I’ve greatly enjoyed reading the many tributes that have been written about Ralph Kiner since his passing yesterday, at the age of 91. As any Mets fan of a certain age — which has become an official demographic these days, “men of a certain age,” the Cialis crowd — I have a long, fond attachment to Ralph Kiner.
As a younger man, I never understood why people would react to a celebrity’s death by saying, “That’s sad.” I’d think to myself, The guy was 91, that’s what happens, get over it.
I guess I still feel that way, except that now I understand it better. When a man like Ralph Kiner goes, who connected to our youth, our purest days as baseball fans, who shared with us the Mets triumphs and tribulations, we can’t help but realize that we’ve lost something, too. We see it fading, fading away.
We loved Ralph for different reasons. What I learned from Ralph Kiner was that baseball was about story. Guys sitting around, shooting the shit, the memories and the anecdotes.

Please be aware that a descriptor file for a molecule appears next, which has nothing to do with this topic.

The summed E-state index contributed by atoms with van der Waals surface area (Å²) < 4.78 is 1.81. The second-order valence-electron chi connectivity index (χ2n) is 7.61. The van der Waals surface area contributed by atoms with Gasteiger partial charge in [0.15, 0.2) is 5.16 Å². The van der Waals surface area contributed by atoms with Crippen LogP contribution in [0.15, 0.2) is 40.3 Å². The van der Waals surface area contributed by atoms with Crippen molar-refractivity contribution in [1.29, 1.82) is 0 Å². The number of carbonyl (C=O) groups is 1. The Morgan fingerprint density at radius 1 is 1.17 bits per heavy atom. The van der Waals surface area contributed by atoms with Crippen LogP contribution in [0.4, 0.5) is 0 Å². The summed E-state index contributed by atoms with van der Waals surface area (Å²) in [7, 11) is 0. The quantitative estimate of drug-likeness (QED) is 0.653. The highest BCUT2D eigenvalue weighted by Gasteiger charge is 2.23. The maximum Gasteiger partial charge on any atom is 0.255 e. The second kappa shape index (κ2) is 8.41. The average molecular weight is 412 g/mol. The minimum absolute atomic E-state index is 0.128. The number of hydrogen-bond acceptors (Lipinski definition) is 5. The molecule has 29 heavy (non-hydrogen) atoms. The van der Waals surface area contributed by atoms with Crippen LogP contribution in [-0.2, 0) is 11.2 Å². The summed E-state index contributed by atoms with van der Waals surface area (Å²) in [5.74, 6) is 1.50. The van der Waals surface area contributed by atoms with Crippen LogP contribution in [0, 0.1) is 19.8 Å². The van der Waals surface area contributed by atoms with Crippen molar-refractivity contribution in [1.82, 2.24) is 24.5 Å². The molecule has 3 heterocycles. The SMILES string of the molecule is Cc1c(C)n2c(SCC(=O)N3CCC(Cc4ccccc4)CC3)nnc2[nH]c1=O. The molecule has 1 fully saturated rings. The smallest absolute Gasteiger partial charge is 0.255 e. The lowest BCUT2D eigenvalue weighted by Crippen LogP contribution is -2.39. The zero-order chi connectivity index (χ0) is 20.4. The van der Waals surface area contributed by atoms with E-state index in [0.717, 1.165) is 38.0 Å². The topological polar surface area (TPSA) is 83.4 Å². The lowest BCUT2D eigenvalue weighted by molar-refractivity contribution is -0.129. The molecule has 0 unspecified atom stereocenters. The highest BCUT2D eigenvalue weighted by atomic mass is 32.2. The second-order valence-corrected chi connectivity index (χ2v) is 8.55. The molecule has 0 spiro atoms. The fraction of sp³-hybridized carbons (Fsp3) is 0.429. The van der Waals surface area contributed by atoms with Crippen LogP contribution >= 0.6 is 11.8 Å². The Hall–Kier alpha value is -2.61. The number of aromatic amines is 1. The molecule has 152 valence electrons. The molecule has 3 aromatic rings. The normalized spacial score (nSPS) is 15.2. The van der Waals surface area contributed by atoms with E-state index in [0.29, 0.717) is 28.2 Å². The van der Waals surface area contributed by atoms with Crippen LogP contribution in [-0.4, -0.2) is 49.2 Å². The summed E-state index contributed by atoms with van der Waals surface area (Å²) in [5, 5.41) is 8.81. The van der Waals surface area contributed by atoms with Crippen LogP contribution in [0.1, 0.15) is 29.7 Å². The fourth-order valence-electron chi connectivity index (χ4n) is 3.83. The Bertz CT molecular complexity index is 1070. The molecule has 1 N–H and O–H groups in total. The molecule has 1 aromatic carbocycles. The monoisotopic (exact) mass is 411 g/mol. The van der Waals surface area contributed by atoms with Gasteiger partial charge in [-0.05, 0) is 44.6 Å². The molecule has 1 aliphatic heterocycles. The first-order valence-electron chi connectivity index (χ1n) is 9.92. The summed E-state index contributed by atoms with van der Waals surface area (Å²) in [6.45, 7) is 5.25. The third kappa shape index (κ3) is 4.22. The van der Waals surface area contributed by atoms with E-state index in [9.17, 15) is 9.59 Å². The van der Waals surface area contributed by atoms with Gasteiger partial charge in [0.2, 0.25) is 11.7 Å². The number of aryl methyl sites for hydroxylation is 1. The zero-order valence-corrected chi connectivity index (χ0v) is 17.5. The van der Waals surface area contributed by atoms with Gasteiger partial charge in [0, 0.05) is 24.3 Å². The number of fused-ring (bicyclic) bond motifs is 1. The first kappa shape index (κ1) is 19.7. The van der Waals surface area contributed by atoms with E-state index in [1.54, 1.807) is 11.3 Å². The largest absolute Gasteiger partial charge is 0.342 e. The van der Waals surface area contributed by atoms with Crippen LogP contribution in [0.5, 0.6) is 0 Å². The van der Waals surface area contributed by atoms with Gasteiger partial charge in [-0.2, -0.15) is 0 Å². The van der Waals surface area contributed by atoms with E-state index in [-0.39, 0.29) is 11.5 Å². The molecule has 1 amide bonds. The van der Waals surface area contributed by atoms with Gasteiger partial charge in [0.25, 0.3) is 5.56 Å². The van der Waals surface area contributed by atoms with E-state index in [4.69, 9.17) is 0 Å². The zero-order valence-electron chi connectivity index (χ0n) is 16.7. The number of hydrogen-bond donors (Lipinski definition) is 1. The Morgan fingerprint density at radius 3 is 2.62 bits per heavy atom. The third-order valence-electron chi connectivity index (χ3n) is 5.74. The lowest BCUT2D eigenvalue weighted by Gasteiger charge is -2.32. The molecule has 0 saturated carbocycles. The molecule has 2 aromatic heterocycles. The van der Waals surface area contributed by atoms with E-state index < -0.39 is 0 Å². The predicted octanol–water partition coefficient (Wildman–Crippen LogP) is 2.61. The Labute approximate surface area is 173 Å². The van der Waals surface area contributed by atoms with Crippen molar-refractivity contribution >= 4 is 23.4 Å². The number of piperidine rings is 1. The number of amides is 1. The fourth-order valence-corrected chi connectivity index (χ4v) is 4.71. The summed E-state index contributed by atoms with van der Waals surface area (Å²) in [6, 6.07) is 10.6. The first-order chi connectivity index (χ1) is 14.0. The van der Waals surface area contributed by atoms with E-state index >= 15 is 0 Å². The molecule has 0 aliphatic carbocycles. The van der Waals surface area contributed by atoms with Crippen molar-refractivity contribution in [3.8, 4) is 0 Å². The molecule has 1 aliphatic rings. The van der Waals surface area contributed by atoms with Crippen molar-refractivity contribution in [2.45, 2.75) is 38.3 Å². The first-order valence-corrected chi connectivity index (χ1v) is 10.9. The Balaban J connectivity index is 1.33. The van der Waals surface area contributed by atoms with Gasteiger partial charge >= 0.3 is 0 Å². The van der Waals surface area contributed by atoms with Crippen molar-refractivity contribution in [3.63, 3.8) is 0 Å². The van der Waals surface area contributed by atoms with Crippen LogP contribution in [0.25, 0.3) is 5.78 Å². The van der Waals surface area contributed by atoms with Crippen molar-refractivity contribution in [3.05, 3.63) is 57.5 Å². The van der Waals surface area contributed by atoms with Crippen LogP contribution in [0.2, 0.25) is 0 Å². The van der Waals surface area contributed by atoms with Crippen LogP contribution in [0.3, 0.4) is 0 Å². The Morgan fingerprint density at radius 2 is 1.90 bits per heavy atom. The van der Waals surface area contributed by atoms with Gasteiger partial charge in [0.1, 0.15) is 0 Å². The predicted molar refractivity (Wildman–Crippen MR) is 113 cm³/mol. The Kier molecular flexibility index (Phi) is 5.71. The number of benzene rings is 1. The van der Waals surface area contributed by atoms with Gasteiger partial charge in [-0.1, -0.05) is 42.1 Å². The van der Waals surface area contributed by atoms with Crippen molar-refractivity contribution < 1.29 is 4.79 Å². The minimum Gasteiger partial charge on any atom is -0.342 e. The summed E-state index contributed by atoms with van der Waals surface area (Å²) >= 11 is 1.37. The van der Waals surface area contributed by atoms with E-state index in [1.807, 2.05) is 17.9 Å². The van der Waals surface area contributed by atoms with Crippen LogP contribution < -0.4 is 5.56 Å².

Remember the time when . . .
We never heard Ralph talk much about numbers and statistics. He knew them, Ralph Kiner was an intelligent man, but the game that he loved was about the people who played it, the funny things that happened, the thrill of the grass, the stories you could bring home with you and tell another day. We try to do that a little bit here at “2 Guys” when recounting past players. It’s not enough, not nearly enough, to go through the stat sheet and sum up a career. There’s no humanity it in; but maybe moreso, there’s no fun, no laughter.
Ralph Kiner reminded us that the game was a joy to behold.
I read his book, aptly titled, Baseball Forever, when it came out in 2004. I’ve hunted around the house and damn if I could find it. I remember enjoying it a great deal, my admiration for Kiner deepening with each page. He lived a life. I hadn’t realized that he was such a strong union man, an unwavering advocate for players’ rights.
The book wasn’t “written” so much as it was told with a conversational tone, breezy, easy, moving from story to story. I recommend it to anyone who might miss Ralph, who might want to hear that voice again, and be reminded of why we love the game — and now, sadly, to remember also what we’ve lost.
The book was co-written with the help of Danny Peary. From the Publishers Weekly review: